Over the last few decades though, the balance of power within the BN coalition has shifted radically towards Umno supreme control, not only of the ruling coalition, but of the entire nation as well. The component parties of BN, especially those in Peninsular Malaysia, see their leverage for negotiation with BN being whittled away, while their constituents grow increasingly restless.
This problem is compounded by Umno having to go through very acrimonious party election every decade or so. One crucial way for Umno leaders to consolidate their leadership positions within the party, or to win the votes from Umno delegates in the process of climbing up in party hierarchy, is to make radical statement about the primacy of the Malay race.
More often than not, these highly provocative statements and gestures have aroused profound disquiet among Malaysians of other ethnic persuasions. Their confidence in the other component parties representing them has been eroded by leaps and bounds.
Finally, this feeling of alienation exploded, and on March 8, 2008, with the congruence of all necessary factors, the voters of all ethnic communities in Peninsular Malaysia decided to teach the BN a lesson. The BN’s two-thirds majority in the Dewan Rakyat disappeared overnight, and five state governments fell to the opposition coalition, the Pakatan Rakyat.
After the general election, the BN ruling coalition was in tatters. Though Umno could still stand on its own feet, MIC seemed to have evaporated following the defeat of their president Datuk Seri Samy Vellu. Gerakan was wiped out in its home base of Penang, and could only hold on to two parliamentary seats. MCA might have retained many ministerial positions in the federal cabinet, but their number of seats were so reduced that they now resemble a mosquito party.
These component parties of BN can now hardly boast of representing the various non-Malay ethnic communities in the country. The traditional legitimacy of BN as an all inclusive alliance containing representatives of all ethnic communities engaged in negotiation is now in jeopardy.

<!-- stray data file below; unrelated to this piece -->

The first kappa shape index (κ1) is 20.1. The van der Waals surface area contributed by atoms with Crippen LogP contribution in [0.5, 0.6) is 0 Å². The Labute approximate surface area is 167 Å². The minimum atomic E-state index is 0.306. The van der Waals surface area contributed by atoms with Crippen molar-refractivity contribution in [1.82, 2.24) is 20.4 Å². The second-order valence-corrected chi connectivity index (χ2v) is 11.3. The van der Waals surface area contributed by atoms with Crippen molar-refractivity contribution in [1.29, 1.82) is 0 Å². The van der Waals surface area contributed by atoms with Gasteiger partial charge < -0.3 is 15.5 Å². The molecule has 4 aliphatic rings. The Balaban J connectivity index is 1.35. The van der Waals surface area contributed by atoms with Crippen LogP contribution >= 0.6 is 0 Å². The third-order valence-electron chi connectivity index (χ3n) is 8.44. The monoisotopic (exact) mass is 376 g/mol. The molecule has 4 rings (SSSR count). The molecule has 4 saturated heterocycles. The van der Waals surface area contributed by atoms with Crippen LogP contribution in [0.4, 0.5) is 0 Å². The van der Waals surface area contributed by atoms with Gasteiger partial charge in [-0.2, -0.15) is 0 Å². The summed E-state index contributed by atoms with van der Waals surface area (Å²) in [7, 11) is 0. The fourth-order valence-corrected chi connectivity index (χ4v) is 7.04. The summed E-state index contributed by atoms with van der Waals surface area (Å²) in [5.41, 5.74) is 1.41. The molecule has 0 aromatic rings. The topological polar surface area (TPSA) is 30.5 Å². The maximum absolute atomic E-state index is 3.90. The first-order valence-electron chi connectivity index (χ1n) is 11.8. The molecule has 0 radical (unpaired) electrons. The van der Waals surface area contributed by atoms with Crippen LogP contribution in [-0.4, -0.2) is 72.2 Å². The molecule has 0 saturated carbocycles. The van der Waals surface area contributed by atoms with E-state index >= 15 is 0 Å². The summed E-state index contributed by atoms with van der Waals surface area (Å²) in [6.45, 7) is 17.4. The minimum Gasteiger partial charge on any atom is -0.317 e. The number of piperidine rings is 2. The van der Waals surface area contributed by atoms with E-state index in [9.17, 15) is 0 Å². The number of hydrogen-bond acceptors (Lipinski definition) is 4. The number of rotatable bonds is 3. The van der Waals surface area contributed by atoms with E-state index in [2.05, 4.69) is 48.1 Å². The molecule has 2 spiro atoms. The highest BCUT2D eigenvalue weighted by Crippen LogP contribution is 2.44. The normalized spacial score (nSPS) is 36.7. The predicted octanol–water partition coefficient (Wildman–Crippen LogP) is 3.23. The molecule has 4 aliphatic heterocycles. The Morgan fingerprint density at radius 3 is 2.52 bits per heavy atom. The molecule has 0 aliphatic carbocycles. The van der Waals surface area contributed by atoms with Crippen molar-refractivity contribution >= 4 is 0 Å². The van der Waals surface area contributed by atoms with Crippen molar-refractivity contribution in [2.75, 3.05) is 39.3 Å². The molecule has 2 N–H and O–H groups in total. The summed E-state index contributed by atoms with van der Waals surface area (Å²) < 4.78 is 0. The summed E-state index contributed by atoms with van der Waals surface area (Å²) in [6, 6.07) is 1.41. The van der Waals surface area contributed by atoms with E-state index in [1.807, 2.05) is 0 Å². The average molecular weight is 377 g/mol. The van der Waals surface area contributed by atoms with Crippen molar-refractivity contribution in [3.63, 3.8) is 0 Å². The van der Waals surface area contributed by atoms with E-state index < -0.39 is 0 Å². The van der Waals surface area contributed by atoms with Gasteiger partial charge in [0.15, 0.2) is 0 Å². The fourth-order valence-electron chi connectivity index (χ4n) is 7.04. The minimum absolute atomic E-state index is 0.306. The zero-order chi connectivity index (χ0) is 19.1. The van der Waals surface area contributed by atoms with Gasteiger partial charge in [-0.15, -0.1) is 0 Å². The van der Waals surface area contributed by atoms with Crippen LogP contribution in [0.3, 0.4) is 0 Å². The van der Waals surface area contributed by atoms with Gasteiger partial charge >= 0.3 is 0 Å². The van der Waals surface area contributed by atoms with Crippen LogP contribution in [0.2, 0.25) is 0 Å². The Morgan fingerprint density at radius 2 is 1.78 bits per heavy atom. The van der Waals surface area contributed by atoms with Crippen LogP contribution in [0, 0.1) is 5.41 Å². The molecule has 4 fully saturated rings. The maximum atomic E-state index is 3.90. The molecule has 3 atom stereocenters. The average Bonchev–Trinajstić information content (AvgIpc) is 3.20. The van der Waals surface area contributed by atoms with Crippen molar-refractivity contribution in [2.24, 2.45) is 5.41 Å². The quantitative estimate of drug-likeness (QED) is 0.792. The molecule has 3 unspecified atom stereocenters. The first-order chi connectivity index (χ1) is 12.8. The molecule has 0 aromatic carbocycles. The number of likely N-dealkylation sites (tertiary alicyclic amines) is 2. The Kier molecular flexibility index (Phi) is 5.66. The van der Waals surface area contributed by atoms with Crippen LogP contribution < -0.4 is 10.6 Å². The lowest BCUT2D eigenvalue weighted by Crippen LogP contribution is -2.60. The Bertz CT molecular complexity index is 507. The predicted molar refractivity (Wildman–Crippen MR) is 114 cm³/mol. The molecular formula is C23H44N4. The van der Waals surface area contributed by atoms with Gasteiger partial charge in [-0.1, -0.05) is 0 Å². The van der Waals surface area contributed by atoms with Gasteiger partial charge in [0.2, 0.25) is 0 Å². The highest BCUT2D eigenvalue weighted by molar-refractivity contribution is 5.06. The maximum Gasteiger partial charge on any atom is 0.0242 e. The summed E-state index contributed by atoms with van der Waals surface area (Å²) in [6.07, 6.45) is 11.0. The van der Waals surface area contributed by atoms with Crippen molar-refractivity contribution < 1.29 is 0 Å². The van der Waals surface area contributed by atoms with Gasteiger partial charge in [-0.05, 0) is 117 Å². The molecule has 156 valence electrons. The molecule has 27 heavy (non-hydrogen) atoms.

Within the rank and file of MCA and Gerakan, there has been no end of cries for the parties to leave BN. The BN concept has failed because of racial posturing over the years, whittling away voters’ confidence in these component parties, and driving them to vote for the opposition instead.
Even within Umno, there were voices calling for a party reform, and a real attempt at reinventing and reengineering the party. The times have changed, and political parties must change to meet the challenges of new realities.
Unfortunately, Umno, MCA, and Gerakan are all consumed with the urgent prospect of party elections within the next few months. These party elections have always been brutal, acrimonious and divisive affairs. The in-fighting would be worse this year, following the election debacle in the March 8 general election.
Within these once very powerful ruling parties, there are numerous warlords, regional factions, and entrenched interest groups, all horse-trading and jostling for position to fill the post-election vacuum. Party reform would be the last agenda on their mind!
For days on end now since the Permatang Pauh by-election, the media is saturated with the controversy surrounding the racist remarks by the Umno Bukit Bendera chief Ahmad Ismail. He allegedly said that the Chinese are immigrants and therefore cannot enjoy equality in Malaysia.
What this Umno local leader fails to realise is that his statement is the sort that alienates Malaysians of all races. Certainly, the masses of Malay voters who supported PKR and PAS in Peninsular Malaysia would find this nationalist outburst insensitive and therefore offensive. It just goes to show how Malaysian politics has changed in the past decades after the time of Tun Razak. People are no longer that obsessed with ethic ideology. They care about bread-and-butter issues and their democratic rights. Harping on matters of race will simply attract revulsion.
Whether Anwar will bring about a regime change in KL in two days’ time is not all that important in the long run. Whether the Barisan Nasional can ride out its current crisis of identity and credibility is a far more significant matter.
After all, there will be many other elections in the years and decades to come.